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Inbreeding depression is widely regarded as a driving force in the evolution of dispersal, mate choice and sperm selection. However, due to likely costs of inbreeding avoidance, which are poorly understood, it is unclear to what extent selection to avoid inbreeding is expected in nature. Moreover, there are currently very few empirical estimates of the strength of selection against the act of inbreeding (mating with a relative), as opposed to the fitness costs of being inbred. Here, we use data from the individual‐based study of red deer on the Scottish island of Rum, a strongly polygynous system which harbours a large inbreeding load, to estimate selection against the act of inbreeding for each sex. We use pedigree and genomic estimates of relatedness between individuals and measure fitness using both lifetime breeding success (number of calves born) and lifetime reproductive success (number of calves surviving to independence), with the latter incorporating inbreeding depression in calf survival. We find for both sexes that the repeatability of the act of inbreeding was low (<0.1), suggesting little among‐individual variation for this trait on which selection can act. Using the genomic measures there was significant selection against the act of inbreeding in males, but not in females, and there was considerable uncertainty in the estimate in both sexes. We discuss possible explanations for these patterns and their implications for understanding the evolution of inbreeding avoidance in natural populations.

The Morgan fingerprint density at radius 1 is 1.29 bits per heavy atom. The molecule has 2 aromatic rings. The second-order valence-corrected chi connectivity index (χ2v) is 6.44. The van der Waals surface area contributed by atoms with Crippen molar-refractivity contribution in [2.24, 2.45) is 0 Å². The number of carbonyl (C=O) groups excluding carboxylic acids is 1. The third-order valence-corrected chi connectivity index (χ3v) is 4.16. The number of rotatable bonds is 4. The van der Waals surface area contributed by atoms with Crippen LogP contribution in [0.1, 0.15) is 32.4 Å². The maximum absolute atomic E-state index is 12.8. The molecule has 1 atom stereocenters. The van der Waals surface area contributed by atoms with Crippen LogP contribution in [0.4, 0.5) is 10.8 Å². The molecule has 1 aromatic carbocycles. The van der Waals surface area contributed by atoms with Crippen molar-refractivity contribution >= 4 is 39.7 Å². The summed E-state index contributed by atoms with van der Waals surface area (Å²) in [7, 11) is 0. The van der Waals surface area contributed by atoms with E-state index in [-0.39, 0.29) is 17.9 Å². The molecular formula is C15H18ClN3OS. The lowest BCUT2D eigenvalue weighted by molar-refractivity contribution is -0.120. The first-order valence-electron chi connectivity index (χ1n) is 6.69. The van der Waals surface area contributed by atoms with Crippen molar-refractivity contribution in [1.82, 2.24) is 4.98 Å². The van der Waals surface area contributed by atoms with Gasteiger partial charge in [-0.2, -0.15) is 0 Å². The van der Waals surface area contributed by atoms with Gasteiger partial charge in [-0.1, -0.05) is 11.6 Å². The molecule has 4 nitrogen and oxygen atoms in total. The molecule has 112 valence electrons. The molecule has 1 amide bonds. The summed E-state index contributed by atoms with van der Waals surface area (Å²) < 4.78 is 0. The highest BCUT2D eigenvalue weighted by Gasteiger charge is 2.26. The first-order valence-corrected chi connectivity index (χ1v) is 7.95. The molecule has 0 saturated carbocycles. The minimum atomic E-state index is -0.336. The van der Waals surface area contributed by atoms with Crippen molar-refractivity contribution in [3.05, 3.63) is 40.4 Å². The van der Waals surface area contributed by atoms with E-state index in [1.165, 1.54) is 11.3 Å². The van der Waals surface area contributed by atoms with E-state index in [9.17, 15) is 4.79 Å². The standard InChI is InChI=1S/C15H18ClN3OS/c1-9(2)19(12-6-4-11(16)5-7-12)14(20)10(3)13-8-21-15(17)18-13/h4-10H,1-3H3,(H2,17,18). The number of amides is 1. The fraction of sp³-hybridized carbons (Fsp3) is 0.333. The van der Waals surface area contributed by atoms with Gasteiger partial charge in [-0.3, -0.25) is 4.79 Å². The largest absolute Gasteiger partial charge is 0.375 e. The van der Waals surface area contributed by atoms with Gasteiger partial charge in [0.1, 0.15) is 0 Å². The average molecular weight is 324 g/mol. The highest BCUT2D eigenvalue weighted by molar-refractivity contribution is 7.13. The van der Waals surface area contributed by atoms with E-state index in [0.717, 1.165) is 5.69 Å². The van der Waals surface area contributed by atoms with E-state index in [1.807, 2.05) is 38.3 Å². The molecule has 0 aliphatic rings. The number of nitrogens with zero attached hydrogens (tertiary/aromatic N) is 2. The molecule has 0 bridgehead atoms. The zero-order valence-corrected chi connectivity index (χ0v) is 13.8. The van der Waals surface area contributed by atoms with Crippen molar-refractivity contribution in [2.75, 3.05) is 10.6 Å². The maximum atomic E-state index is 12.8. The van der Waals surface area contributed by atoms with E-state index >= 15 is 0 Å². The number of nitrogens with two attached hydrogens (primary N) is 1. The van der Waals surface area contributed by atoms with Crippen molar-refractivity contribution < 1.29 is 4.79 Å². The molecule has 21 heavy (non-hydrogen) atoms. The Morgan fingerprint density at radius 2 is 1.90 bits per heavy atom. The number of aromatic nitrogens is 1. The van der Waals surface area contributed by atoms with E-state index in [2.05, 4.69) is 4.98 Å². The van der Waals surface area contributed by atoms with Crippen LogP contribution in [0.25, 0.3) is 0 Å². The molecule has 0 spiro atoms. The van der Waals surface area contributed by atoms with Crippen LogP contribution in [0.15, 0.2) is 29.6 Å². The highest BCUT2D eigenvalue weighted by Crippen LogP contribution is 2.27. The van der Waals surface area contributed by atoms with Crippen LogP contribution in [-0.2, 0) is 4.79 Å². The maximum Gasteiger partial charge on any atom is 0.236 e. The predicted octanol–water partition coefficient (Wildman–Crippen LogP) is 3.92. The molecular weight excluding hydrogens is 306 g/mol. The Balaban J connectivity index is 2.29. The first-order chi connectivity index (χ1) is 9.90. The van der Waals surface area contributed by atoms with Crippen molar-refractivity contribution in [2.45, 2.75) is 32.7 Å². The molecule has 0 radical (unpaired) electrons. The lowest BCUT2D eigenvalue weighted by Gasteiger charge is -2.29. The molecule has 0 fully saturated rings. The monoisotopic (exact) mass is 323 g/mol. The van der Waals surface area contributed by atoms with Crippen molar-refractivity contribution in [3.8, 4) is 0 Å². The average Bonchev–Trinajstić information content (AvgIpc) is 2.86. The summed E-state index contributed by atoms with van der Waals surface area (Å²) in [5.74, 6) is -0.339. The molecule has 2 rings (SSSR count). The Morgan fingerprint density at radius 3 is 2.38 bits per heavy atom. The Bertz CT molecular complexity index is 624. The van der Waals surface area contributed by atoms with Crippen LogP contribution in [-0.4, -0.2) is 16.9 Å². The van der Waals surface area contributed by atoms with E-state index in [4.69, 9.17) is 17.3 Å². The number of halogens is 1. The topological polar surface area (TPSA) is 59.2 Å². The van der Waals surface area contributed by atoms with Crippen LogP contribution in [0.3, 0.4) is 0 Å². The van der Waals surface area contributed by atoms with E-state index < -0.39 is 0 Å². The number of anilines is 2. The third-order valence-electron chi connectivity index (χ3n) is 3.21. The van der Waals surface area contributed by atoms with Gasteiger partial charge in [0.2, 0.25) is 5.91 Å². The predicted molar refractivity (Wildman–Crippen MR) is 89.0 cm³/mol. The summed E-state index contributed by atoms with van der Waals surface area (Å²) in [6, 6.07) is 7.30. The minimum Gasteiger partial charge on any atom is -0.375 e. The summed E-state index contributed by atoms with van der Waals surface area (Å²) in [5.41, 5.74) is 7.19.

- Inbreeding avoidance
- Natural selection
- Quantitative genetics
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